Sara Giladi is curator of Tropical Plantas Conservatory, at
the Jerusalem Botanic Garden, where she has been working for 25
She is graduated in Humanities and took many courses (including
academic), in Botany and Horticulture.
ON: How do you start
to study orchids?
SG: I entered the world of orchids through Marylin
LeDoux, who was the curator in Missouri Botanic Garden, where I was
an intern. She is very professional and we remained good friends.That
was in 1992, when I returned to Israel I devoted myself to orchids.
I started a collection in the Garden, and in 1998 the Israeli Orchid
Society was founded by my initiative.
ON: Could you tell a little about your country? Which are the geographical
conditions on the habitats?
SG: Israel is a tiny country with a very high
number of plant species (2600), in about 20770 sq.km. Its location along
the Jordan Rift on the east side and the Mediterranean Sea on the western
side creates many diverse habitats.
ON: And about the climate?
SG: The precipitation goes from 10 mms in Eilat,
up to 900 mms in the Galilee. The rainy season lasts only 4 months with
low temperatures (-3 degrees Celsius at night, only in the high mountains.
During the day it can go up to 14 degrees).The summer is hot and dry,
28- 35 degrees during the day.
ON: How many genera and species of orchids?
SG: There are 13 Genera with 30 species.
ON: Which are the most important genera?
SG: Orchis and Ophrys are most common,
about 10-13 species each.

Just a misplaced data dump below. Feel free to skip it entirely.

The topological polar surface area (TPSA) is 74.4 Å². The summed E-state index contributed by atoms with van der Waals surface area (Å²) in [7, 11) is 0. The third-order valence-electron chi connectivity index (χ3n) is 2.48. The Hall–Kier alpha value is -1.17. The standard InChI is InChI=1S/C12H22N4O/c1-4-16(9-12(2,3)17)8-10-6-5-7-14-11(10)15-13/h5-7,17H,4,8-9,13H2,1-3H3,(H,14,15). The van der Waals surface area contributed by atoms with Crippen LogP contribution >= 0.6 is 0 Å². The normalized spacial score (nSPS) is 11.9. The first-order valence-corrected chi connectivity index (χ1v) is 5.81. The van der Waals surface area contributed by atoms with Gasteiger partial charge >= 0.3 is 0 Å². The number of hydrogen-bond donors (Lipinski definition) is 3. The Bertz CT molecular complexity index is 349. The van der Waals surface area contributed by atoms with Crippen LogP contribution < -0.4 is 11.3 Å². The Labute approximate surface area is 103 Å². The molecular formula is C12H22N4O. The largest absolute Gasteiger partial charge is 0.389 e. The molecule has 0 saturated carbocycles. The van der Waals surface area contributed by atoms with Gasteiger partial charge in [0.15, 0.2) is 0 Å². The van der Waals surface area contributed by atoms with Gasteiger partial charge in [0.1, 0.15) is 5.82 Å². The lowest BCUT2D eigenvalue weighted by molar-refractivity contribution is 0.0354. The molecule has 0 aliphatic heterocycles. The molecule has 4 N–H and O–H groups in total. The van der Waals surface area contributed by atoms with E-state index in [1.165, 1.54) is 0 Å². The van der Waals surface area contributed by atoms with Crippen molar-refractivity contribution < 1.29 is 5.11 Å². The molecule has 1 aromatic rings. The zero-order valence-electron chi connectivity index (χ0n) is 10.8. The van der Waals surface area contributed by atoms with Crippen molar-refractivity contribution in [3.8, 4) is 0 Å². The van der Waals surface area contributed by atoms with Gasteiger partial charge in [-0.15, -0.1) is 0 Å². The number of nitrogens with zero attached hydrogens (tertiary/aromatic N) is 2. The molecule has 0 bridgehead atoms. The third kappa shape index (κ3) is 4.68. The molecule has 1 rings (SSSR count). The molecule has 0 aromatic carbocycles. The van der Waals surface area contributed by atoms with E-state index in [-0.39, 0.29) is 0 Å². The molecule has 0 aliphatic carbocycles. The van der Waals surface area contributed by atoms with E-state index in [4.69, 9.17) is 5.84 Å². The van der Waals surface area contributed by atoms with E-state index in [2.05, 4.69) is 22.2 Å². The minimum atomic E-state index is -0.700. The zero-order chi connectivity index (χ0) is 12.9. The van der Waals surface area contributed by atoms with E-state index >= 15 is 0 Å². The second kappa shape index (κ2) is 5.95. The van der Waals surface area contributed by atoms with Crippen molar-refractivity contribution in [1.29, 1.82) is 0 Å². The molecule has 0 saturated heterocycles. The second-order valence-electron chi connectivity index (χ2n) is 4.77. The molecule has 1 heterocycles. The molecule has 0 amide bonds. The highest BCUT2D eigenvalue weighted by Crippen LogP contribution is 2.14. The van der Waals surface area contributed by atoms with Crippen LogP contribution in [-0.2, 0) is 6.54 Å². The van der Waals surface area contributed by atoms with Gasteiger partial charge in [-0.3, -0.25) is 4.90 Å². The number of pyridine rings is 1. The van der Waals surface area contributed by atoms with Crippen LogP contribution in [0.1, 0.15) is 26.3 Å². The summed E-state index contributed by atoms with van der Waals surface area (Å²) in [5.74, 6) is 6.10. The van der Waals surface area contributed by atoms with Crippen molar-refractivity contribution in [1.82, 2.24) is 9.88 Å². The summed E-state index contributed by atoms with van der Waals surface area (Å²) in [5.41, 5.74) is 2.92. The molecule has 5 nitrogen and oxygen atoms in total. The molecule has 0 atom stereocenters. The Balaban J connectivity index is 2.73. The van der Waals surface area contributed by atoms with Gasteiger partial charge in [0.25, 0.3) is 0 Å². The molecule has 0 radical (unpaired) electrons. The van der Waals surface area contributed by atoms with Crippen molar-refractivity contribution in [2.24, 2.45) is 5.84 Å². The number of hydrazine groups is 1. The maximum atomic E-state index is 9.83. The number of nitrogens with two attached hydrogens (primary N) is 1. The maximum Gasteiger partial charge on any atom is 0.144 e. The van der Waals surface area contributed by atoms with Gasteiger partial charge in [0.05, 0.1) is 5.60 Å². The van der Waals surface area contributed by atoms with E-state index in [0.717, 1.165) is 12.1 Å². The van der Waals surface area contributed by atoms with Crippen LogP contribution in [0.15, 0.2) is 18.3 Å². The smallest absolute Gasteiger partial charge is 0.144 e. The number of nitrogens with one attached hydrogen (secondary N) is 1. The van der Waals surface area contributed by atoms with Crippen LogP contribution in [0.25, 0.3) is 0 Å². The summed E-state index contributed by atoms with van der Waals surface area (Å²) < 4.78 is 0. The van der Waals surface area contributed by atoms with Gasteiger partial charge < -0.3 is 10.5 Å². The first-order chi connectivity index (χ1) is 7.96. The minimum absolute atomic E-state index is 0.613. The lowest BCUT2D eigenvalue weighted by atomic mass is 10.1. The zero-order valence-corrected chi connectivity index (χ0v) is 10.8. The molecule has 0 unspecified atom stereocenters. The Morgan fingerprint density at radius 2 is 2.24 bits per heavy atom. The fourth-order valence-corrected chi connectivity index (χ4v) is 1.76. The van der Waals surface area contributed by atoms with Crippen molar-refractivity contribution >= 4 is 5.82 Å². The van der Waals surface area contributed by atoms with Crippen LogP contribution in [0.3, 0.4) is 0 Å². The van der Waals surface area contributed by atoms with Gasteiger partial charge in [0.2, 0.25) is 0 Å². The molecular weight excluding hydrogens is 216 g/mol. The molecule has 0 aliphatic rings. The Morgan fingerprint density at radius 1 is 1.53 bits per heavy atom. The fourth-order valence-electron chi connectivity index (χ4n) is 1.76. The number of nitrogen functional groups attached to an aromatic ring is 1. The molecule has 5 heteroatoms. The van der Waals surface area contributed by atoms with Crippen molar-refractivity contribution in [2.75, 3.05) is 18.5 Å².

ON: Which are the endemic species?
SG: The only endemic species is Orchis israelitica.
all they, aren't they?
SG: All orchids in Israel are terrestrial, well
adapted to the Mediterranean climate. They are dormant during the summer,
from May to November, and sprout after the rain.
ON: Which is the biggest dangered orchid in Israel?
SG: There are several orchids that are rare and
endangered, but they are inconspicuous and are located in Protected
Nature Reserves. The most endangered species are Orchis laxiflora
and Epipactis veratrifolia, they are bigger and prettier, and
are threatened by rural and urban development.
ON: What can be done for helping the conservation?
SG: Education to protect Nature and wild plants
has a great impact, but unfortunately it is not efficient enough against
ON: Do you have a kind of government help for this? Is there a preoccupation
about the conservation of orchids or nature in general?
SG: There is a little help from the government
to maintain the Nature Reserves.
ON: Are people concerned about conservation or preservation?
SG: Around my social circle, people are concerned
about conservation, but it's very low % of the whole population.
ON: The number of orchid lover is high?
SG: Today our society has over hundred members
and many more that find this hobby most fascinating but our orchids
compared with yours are small, difficult to find and still almost impossible
to grow. Israeli orchids are not yet grown by us, as they are not accessible
and far from being showy as yours. Friend of mine sowed several native
species, and hopefully they will bloom in few years.
ON: Thank you, Dr. Sara Galadi.
by Sara Galadi
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